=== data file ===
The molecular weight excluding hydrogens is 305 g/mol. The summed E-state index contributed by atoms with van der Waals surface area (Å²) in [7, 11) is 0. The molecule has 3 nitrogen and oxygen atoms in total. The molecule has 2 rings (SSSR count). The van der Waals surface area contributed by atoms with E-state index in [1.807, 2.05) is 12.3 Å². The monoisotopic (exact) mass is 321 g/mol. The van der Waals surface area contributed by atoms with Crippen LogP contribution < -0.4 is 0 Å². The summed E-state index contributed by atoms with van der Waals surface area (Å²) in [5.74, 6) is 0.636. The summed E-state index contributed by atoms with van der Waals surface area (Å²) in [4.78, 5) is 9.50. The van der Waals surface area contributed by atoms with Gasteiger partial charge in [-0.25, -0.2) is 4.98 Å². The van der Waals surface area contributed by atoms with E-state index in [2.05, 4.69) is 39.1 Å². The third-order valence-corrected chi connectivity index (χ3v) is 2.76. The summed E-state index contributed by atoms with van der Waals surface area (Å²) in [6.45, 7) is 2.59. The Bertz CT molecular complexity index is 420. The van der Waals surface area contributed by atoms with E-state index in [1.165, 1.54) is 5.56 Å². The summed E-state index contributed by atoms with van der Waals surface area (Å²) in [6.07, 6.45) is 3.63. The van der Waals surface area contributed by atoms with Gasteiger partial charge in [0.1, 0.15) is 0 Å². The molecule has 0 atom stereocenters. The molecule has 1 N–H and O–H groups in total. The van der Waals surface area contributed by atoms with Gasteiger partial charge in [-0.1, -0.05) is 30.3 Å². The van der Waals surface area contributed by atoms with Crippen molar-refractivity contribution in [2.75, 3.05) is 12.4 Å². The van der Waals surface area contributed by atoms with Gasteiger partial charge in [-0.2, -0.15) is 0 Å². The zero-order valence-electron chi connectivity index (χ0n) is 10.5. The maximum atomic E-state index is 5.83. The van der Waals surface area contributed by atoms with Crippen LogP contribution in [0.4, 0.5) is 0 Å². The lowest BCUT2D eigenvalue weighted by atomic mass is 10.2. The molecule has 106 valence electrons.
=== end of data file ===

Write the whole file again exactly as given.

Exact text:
The molecular weight excluding hydrogens is 305 g/mol. The summed E-state index contributed by atoms with van der Waals surface area (Å²) in [7, 11) is 0. The molecule has 3 nitrogen and oxygen atoms in total. The molecule has 2 rings (SSSR count). The van der Waals surface area contributed by atoms with E-state index in [1.807, 2.05) is 12.3 Å². The monoisotopic (exact) mass is 321 g/mol. The van der Waals surface area contributed by atoms with Crippen LogP contribution < -0.4 is 0 Å². The summed E-state index contributed by atoms with van der Waals surface area (Å²) in [5.74, 6) is 0.636. The summed E-state index contributed by atoms with van der Waals surface area (Å²) in [4.78, 5) is 9.50. The van der Waals surface area contributed by atoms with Gasteiger partial charge in [-0.25, -0.2) is 4.98 Å². The van der Waals surface area contributed by atoms with E-state index in [2.05, 4.69) is 39.1 Å². The third-order valence-corrected chi connectivity index (χ3v) is 2.76. The summed E-state index contributed by atoms with van der Waals surface area (Å²) in [6.45, 7) is 2.59. The Bertz CT molecular complexity index is 420. The van der Waals surface area contributed by atoms with E-state index in [1.165, 1.54) is 5.56 Å². The summed E-state index contributed by atoms with van der Waals surface area (Å²) in [6.07, 6.45) is 3.63. The van der Waals surface area contributed by atoms with Gasteiger partial charge in [0.1, 0.15) is 0 Å². The molecule has 0 atom stereocenters. The molecule has 1 N–H and O–H groups in total. The van der Waals surface area contributed by atoms with Gasteiger partial charge in [-0.1, -0.05) is 30.3 Å². The van der Waals surface area contributed by atoms with Crippen molar-refractivity contribution in [2.75, 3.05) is 12.4 Å². The van der Waals surface area contributed by atoms with Gasteiger partial charge in [-0.2, -0.15) is 0 Å². The zero-order valence-electron chi connectivity index (χ0n) is 10.5. The maximum atomic E-state index is 5.83. The van der Waals surface area contributed by atoms with Crippen LogP contribution in [0.4, 0.5) is 0 Å². The lowest BCUT2D eigenvalue weighted by atomic mass is 10.2. The molecule has 106 valence electrons.